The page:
// Getter
this.$store.getters['auth/loggedIn']

You can also nest multiple modules with the same naming convention: module/nestedModule/login. Furthermore, you can mix namespaced modules with non-namespaced modules. Imagine that nestedModule is not namespaced but module is, the login property in nestedModule will be accessed with module/login.

Renaming modules

You can also rename modules when you include them in the modules section. Instead of listing them as we did before, provide a key:

import Vue from 'vue'
import Vuex from 'vuex'
import auth from './auth'

Vue.use(Vuex)

export default new Vuex.Store({
  modules: {
    authentication: auth,
    // other modules here ... 
  }
})

In this case, we will reference our module with authentication, not with auth. That’s because authentication is its name inside this store.

In Conclusion

In this Vuex Modules Tutorial, we saw how to make your store modular. Each module is basically a store, with all its properties: mutations, actions, getters, and so on. Once you have a module, you can import them in a store or in another module by referencing it inside the modules property. Furthermore, namespacing modules allow you to access the properties in a tree-like structure and avoid conflicts. In case you want to dive deeper into Vuex Modules, you can always take a look at the official docs.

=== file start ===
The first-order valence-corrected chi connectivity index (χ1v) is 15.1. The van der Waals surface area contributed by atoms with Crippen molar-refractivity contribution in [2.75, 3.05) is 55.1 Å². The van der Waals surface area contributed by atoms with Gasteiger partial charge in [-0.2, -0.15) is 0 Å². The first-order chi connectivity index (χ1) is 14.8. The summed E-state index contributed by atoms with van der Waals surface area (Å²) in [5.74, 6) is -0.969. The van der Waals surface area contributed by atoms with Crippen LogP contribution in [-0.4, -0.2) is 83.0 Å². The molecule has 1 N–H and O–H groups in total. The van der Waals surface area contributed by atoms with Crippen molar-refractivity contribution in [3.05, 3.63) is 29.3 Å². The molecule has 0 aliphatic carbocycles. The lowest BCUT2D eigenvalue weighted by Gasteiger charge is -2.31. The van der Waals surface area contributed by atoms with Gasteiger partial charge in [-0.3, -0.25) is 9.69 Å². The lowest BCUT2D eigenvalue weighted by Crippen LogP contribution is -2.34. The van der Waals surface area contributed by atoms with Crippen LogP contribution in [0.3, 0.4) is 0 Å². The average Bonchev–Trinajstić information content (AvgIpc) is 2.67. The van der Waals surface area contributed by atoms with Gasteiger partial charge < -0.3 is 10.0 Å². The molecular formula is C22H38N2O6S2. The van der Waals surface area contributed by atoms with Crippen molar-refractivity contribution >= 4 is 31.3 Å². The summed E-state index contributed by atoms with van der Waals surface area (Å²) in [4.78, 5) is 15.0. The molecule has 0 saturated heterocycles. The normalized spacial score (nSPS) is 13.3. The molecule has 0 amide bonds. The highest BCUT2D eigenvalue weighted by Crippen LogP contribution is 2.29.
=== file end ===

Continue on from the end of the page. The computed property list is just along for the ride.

What do you think of Vuex modules? Do you use them to better structure your application? Let me know your opinions in the comments!

Picture of Alessandro Maggio

Alessandro Maggio

Project manager, critical-thinker, passionate about networking & coding. I believe that time is the most precious resource we have, and that technology can help us not to waste it. I founded ICTShore.com with the same principle: I share what I learn so that you get value from it faster than I did.
Picture of Alessandro Maggio

Alessandro Maggio

Project manager, critical-thinker, passionate about networking & coding. I believe that time is the most precious resource we have, and that technology can help us not to waste it. I founded ICTShore.com with the same principle: I share what I learn so that you get value from it faster than I did.

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Alessandro Maggio

2019-05-16T16:30:44+00:00